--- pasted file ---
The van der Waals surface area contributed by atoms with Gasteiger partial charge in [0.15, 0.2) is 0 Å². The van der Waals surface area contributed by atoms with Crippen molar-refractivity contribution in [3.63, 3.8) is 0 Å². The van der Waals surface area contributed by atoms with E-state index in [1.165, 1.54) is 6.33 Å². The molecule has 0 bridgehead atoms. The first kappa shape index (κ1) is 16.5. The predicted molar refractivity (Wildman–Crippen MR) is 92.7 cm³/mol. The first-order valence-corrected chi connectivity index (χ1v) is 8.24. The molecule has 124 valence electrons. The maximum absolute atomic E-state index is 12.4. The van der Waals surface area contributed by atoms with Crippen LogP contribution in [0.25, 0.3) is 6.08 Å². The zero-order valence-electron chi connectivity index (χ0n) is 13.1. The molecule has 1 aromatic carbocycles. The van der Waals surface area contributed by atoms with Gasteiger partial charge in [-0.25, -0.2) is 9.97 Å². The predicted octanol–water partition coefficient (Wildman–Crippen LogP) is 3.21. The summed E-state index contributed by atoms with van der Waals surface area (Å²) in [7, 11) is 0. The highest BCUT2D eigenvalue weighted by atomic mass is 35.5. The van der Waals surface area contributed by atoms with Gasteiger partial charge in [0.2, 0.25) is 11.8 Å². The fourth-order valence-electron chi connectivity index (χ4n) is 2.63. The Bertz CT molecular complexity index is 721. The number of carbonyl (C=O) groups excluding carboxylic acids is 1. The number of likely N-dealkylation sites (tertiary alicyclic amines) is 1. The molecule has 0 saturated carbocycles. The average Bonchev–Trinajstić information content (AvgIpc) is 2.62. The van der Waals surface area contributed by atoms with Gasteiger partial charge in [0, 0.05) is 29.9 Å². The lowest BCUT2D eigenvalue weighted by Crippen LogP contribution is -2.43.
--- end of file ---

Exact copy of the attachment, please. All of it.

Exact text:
The van der Waals surface area contributed by atoms with Gasteiger partial charge in [0.15, 0.2) is 0 Å². The van der Waals surface area contributed by atoms with Crippen molar-refractivity contribution in [3.63, 3.8) is 0 Å². The van der Waals surface area contributed by atoms with E-state index in [1.165, 1.54) is 6.33 Å². The molecule has 0 bridgehead atoms. The first kappa shape index (κ1) is 16.5. The predicted molar refractivity (Wildman–Crippen MR) is 92.7 cm³/mol. The first-order valence-corrected chi connectivity index (χ1v) is 8.24. The molecule has 124 valence electrons. The maximum absolute atomic E-state index is 12.4. The van der Waals surface area contributed by atoms with Crippen LogP contribution in [0.25, 0.3) is 6.08 Å². The zero-order valence-electron chi connectivity index (χ0n) is 13.1. The molecule has 1 aromatic carbocycles. The van der Waals surface area contributed by atoms with Gasteiger partial charge in [-0.25, -0.2) is 9.97 Å². The predicted octanol–water partition coefficient (Wildman–Crippen LogP) is 3.21. The summed E-state index contributed by atoms with van der Waals surface area (Å²) in [7, 11) is 0. The highest BCUT2D eigenvalue weighted by atomic mass is 35.5. The van der Waals surface area contributed by atoms with Gasteiger partial charge in [0.2, 0.25) is 11.8 Å². The fourth-order valence-electron chi connectivity index (χ4n) is 2.63. The Bertz CT molecular complexity index is 721. The number of carbonyl (C=O) groups excluding carboxylic acids is 1. The number of likely N-dealkylation sites (tertiary alicyclic amines) is 1. The molecule has 0 saturated carbocycles. The average Bonchev–Trinajstić information content (AvgIpc) is 2.62. The van der Waals surface area contributed by atoms with Gasteiger partial charge in [0, 0.05) is 29.9 Å². The lowest BCUT2D eigenvalue weighted by Crippen LogP contribution is -2.43.